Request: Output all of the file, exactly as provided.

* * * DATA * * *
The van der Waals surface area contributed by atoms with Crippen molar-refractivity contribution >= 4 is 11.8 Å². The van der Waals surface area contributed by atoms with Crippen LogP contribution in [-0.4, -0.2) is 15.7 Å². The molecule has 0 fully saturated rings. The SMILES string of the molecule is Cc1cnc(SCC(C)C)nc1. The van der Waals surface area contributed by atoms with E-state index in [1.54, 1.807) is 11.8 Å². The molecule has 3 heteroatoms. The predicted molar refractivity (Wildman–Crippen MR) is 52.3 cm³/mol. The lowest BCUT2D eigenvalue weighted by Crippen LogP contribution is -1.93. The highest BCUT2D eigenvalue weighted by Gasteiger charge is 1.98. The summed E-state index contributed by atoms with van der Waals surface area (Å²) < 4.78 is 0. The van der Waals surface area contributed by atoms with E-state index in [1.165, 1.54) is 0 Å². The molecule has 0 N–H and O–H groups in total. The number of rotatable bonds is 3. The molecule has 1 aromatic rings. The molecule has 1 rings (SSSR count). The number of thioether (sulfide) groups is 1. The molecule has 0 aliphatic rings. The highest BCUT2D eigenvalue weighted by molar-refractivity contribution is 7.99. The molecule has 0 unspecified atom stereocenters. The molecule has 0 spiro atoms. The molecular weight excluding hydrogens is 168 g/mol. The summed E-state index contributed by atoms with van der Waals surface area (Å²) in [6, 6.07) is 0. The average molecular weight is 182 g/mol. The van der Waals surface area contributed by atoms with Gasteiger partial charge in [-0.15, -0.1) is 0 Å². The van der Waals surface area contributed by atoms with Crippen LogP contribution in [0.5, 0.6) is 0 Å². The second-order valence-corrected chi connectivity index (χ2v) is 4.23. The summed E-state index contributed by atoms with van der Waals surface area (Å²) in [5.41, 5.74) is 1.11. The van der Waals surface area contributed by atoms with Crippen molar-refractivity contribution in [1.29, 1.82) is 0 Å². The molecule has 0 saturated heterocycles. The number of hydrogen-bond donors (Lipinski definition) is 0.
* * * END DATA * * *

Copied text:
The van der Waals surface area contributed by atoms with Crippen molar-refractivity contribution >= 4 is 11.8 Å². The van der Waals surface area contributed by atoms with Crippen LogP contribution in [-0.4, -0.2) is 15.7 Å². The molecule has 0 fully saturated rings. The SMILES string of the molecule is Cc1cnc(SCC(C)C)nc1. The van der Waals surface area contributed by atoms with E-state index in [1.54, 1.807) is 11.8 Å². The molecule has 3 heteroatoms. The predicted molar refractivity (Wildman–Crippen MR) is 52.3 cm³/mol. The lowest BCUT2D eigenvalue weighted by Crippen LogP contribution is -1.93. The highest BCUT2D eigenvalue weighted by Gasteiger charge is 1.98. The summed E-state index contributed by atoms with van der Waals surface area (Å²) < 4.78 is 0. The van der Waals surface area contributed by atoms with E-state index in [1.165, 1.54) is 0 Å². The molecule has 0 N–H and O–H groups in total. The number of rotatable bonds is 3. The molecule has 1 aromatic rings. The molecule has 1 rings (SSSR count). The number of thioether (sulfide) groups is 1. The molecule has 0 aliphatic rings. The highest BCUT2D eigenvalue weighted by molar-refractivity contribution is 7.99. The molecule has 0 unspecified atom stereocenters. The molecule has 0 spiro atoms. The molecular weight excluding hydrogens is 168 g/mol. The summed E-state index contributed by atoms with van der Waals surface area (Å²) in [6, 6.07) is 0. The average molecular weight is 182 g/mol. The van der Waals surface area contributed by atoms with Gasteiger partial charge in [-0.15, -0.1) is 0 Å². The van der Waals surface area contributed by atoms with Crippen LogP contribution in [0.5, 0.6) is 0 Å². The second-order valence-corrected chi connectivity index (χ2v) is 4.23. The summed E-state index contributed by atoms with van der Waals surface area (Å²) in [5.41, 5.74) is 1.11. The van der Waals surface area contributed by atoms with Crippen molar-refractivity contribution in [1.29, 1.82) is 0 Å². The molecule has 0 saturated heterocycles. The number of hydrogen-bond donors (Lipinski definition) is 0.